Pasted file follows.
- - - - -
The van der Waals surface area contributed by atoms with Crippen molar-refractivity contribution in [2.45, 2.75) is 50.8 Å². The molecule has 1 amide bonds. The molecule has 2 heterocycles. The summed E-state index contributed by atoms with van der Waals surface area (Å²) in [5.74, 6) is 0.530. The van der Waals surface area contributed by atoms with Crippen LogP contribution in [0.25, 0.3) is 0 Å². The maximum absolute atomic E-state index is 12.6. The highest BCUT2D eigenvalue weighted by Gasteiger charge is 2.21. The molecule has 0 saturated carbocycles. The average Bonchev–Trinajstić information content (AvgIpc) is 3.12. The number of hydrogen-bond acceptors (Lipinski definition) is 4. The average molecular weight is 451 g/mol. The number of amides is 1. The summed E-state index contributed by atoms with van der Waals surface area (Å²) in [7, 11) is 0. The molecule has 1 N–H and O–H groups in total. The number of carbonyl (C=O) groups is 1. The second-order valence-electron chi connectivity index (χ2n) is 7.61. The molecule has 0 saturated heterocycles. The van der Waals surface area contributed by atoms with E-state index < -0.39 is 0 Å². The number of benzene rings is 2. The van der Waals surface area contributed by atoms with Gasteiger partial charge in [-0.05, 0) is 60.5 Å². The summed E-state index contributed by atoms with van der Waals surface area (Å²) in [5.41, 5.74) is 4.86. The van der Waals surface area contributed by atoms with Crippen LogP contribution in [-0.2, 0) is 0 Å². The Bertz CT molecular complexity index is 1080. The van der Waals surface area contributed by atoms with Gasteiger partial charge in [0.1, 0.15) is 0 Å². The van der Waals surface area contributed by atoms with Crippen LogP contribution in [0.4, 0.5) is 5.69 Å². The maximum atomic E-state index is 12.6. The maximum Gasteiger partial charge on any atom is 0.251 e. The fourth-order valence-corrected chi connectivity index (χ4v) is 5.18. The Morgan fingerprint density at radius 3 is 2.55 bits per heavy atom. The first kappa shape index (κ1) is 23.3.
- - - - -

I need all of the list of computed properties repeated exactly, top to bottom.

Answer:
The van der Waals surface area contributed by atoms with Crippen molar-refractivity contribution in [2.45, 2.75) is 50.8 Å². The molecule has 1 amide bonds. The molecule has 2 heterocycles. The summed E-state index contributed by atoms with van der Waals surface area (Å²) in [5.74, 6) is 0.530. The van der Waals surface area contributed by atoms with Crippen LogP contribution in [0.25, 0.3) is 0 Å². The maximum absolute atomic E-state index is 12.6. The highest BCUT2D eigenvalue weighted by Gasteiger charge is 2.21. The molecule has 0 saturated carbocycles. The average Bonchev–Trinajstić information content (AvgIpc) is 3.12. The number of hydrogen-bond acceptors (Lipinski definition) is 4. The average molecular weight is 451 g/mol. The number of amides is 1. The summed E-state index contributed by atoms with van der Waals surface area (Å²) in [7, 11) is 0. The molecule has 1 N–H and O–H groups in total. The number of carbonyl (C=O) groups is 1. The second-order valence-electron chi connectivity index (χ2n) is 7.61. The molecule has 0 saturated heterocycles. The van der Waals surface area contributed by atoms with E-state index < -0.39 is 0 Å². The number of benzene rings is 2. The van der Waals surface area contributed by atoms with Gasteiger partial charge in [-0.05, 0) is 60.5 Å². The summed E-state index contributed by atoms with van der Waals surface area (Å²) in [5.41, 5.74) is 4.86. The van der Waals surface area contributed by atoms with Crippen LogP contribution in [-0.2, 0) is 0 Å². The Bertz CT molecular complexity index is 1080. The van der Waals surface area contributed by atoms with Gasteiger partial charge in [0.1, 0.15) is 0 Å². The van der Waals surface area contributed by atoms with Crippen LogP contribution in [0.4, 0.5) is 5.69 Å². The maximum atomic E-state index is 12.6. The maximum Gasteiger partial charge on any atom is 0.251 e. The fourth-order valence-corrected chi connectivity index (χ4v) is 5.18. The Morgan fingerprint density at radius 3 is 2.55 bits per heavy atom. The first kappa shape index (κ1) is 23.3.